What is this medication?

ALENDRONATE (a LEN droe nate) prevents and treats osteoporosis. It may also be used to treat Paget disease of the bone. It works by making your bones stronger and less likely to break (fracture). It belongs to a group of medications called bisphosphonates.

This medicine may be used for other purposes; ask your health care provider or pharmacist if you have questions.

COMMON BRAND NAME(S): Fosamax

What should I tell my care team before I take this medication?

They need to know if you have any of these conditions:

How should I use this medication?

Take this medication by mouth with a full glass of water. Take it as directed on the prescription label at the same time every day. Take the dose right after waking up. Do not eat or drink anything before taking it. Do not take it with any other drink except water. Do not chew or crush the tablet. After taking it, do not eat breakfast, drink, or take any other medications or vitamins for at least 30 minutes. Sit or stand up for at least 30 minutes after you take it. Do not lie down. Keep taking it unless your care team tells you to stop.

A special MedGuide will be given to you by the pharmacist with each prescription and refill. Be sure to read this information carefully each time.

Talk to your care team about the use of this medication in children. Special care may be needed.

Overdosage: If you think you have taken too much of this medicine contact a poison control center or emergency room at once.

NOTE: This medicine is only for you. Do not share this medicine with others.

What if I miss a dose?

If you take your medication once a day, skip it. Take your next dose at the scheduled time the next morning. Do not take two doses on the same day.

If you take your medication once a week, take the missed dose on the morning after you remember. Do not take two doses on the same day.

What may interact with this medication?

This list may not describe all possible interactions. Give your health care provider a list of all the medicines, herbs, non-prescription drugs, or dietary supplements you use. Also tell them if you smoke, drink alcohol, or use illegal drugs. Some items may interact with your medicine.

What should I watch for while using this medication?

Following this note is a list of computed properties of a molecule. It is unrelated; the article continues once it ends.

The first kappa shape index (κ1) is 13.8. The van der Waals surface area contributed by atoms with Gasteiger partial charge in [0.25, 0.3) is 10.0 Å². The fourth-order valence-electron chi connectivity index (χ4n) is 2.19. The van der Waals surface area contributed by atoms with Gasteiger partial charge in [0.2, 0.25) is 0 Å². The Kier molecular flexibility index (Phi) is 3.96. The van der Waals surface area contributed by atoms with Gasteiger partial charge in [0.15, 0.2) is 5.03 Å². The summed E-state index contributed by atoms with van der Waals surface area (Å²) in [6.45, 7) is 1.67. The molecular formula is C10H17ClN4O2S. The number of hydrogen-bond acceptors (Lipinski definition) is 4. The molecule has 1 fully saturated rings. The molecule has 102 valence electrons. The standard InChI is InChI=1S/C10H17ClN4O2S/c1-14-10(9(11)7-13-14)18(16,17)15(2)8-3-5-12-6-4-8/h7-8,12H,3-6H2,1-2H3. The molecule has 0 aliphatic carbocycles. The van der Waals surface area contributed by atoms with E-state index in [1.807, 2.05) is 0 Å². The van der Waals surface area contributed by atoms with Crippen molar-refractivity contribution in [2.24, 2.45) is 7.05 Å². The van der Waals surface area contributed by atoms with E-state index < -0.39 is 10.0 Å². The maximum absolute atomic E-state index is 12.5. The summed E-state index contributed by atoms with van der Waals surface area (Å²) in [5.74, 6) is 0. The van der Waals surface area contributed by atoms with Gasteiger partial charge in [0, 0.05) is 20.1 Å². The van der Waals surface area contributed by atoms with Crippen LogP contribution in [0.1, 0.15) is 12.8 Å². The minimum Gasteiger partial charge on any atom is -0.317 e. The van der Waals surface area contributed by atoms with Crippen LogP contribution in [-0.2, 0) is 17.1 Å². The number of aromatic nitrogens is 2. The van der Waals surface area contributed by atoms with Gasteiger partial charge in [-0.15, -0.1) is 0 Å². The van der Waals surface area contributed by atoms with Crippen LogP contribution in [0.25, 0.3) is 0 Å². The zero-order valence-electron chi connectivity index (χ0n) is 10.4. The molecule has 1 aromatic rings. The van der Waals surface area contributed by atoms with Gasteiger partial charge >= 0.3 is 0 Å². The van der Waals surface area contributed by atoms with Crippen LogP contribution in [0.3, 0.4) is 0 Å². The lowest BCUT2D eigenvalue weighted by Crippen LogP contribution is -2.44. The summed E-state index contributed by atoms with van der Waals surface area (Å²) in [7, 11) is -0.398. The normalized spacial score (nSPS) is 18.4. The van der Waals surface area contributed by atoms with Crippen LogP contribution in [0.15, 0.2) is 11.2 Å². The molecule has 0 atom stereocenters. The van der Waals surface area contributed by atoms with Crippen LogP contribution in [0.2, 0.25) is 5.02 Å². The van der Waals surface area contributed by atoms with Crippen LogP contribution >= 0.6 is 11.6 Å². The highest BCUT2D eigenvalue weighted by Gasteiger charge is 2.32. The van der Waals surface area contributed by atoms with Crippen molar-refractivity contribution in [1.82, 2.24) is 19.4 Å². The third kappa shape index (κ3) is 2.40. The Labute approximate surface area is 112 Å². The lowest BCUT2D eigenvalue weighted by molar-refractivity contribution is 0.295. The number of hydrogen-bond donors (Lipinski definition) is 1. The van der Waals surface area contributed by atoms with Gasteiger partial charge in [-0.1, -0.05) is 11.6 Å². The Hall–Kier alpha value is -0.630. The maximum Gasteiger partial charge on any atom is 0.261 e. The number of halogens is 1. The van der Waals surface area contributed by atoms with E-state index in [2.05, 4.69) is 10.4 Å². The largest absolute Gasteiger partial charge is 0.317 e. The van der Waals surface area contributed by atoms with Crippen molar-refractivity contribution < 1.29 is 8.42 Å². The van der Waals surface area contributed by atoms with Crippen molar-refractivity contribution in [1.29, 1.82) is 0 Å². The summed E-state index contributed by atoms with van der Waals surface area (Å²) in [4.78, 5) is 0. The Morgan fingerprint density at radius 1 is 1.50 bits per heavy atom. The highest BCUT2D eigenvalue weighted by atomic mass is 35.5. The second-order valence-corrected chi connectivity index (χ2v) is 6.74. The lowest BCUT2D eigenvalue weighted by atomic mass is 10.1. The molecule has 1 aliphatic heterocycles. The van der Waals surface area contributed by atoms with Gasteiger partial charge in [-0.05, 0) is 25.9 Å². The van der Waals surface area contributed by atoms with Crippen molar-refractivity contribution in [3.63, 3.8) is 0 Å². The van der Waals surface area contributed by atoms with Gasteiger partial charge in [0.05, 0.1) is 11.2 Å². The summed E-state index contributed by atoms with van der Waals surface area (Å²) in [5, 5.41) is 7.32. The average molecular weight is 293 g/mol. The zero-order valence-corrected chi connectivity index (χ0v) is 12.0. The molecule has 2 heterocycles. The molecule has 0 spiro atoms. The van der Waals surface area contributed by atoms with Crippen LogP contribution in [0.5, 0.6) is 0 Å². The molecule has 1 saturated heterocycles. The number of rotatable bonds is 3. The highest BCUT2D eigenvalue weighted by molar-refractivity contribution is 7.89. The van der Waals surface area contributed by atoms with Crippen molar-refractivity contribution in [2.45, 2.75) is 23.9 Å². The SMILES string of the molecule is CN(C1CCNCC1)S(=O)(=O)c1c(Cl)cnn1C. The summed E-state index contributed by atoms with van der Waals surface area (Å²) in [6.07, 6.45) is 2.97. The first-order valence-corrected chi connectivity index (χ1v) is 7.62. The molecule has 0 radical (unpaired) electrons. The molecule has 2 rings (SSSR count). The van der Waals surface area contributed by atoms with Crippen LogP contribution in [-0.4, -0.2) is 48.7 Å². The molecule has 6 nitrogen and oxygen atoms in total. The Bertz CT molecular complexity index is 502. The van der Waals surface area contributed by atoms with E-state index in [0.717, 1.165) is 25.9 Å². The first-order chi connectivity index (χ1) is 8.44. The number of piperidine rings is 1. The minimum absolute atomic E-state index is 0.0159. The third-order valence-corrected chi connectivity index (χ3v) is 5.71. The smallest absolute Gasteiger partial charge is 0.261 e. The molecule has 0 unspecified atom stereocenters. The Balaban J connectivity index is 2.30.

Visit your care team for regular checks on your progress. It may be some time before you see the benefit from this medication.

Some people who take this medication have severe bone, joint, or muscle pain. This medication may also increase your risk for jaw problems or a broken thigh bone. Tell your care team right away if you have severe pain in your jaw, bones, joints, or muscles. Tell you care team if you have any pain that does not go away or that gets worse.

Tell your dentist and dental surgeon that you are taking this medication. You should not have major dental surgery while on this medication. See your dentist to have a dental exam and fix any dental problems before starting this medication. Take good care of your teeth while on this medication. Make sure you see your dentist for regular follow-up appointments.

You should make sure you get enough calcium and vitamin D while you are taking this medication. Discuss the foods you eat and the vitamins you take with your care team.

You may need blood work done while you are taking this medication.

What side effects may I notice from receiving this medication?

Side effects that you should report to your care team as soon as possible:

Side effects that usually do not require medical attention (report to your care team if they continue or are bothersome):

This list may not describe all possible side effects. Call your doctor for medical advice about side effects. You may report side effects to FDA at 1-800-FDA-1088.

Where should I keep my medication?

Keep out of the reach of children and pets.

Store at room temperature between 15 and 30 degrees C (59 and 86 degrees F). Throw away any unused medication after the expiration date.

NOTE: This sheet is a summary. It may not cover all possible information. If you have questions about this medicine, talk to your doctor, pharmacist, or health care provider.

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